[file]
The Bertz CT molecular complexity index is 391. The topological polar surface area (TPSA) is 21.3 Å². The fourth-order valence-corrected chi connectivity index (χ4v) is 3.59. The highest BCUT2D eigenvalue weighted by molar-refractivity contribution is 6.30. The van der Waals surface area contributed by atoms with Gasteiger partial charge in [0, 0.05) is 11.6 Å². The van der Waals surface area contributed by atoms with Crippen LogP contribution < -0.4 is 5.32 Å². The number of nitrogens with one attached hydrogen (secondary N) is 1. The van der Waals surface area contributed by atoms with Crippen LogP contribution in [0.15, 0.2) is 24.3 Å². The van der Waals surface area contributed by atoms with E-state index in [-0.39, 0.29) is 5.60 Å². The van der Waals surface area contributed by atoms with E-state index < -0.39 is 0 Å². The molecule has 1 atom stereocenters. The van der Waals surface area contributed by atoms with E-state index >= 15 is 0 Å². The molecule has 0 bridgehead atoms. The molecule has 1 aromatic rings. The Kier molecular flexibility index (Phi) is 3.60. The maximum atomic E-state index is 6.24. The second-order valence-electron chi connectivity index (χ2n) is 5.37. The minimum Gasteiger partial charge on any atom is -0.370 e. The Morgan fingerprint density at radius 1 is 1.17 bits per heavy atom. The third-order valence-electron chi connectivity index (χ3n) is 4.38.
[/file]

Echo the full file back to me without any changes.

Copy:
The Bertz CT molecular complexity index is 391. The topological polar surface area (TPSA) is 21.3 Å². The fourth-order valence-corrected chi connectivity index (χ4v) is 3.59. The highest BCUT2D eigenvalue weighted by molar-refractivity contribution is 6.30. The van der Waals surface area contributed by atoms with Gasteiger partial charge in [0, 0.05) is 11.6 Å². The van der Waals surface area contributed by atoms with Crippen LogP contribution < -0.4 is 5.32 Å². The number of nitrogens with one attached hydrogen (secondary N) is 1. The van der Waals surface area contributed by atoms with Crippen LogP contribution in [0.15, 0.2) is 24.3 Å². The van der Waals surface area contributed by atoms with E-state index in [-0.39, 0.29) is 5.60 Å². The van der Waals surface area contributed by atoms with E-state index < -0.39 is 0 Å². The molecule has 1 atom stereocenters. The van der Waals surface area contributed by atoms with E-state index >= 15 is 0 Å². The molecule has 0 bridgehead atoms. The molecule has 1 aromatic rings. The Kier molecular flexibility index (Phi) is 3.60. The maximum atomic E-state index is 6.24. The second-order valence-electron chi connectivity index (χ2n) is 5.37. The minimum Gasteiger partial charge on any atom is -0.370 e. The Morgan fingerprint density at radius 1 is 1.17 bits per heavy atom. The third-order valence-electron chi connectivity index (χ3n) is 4.38.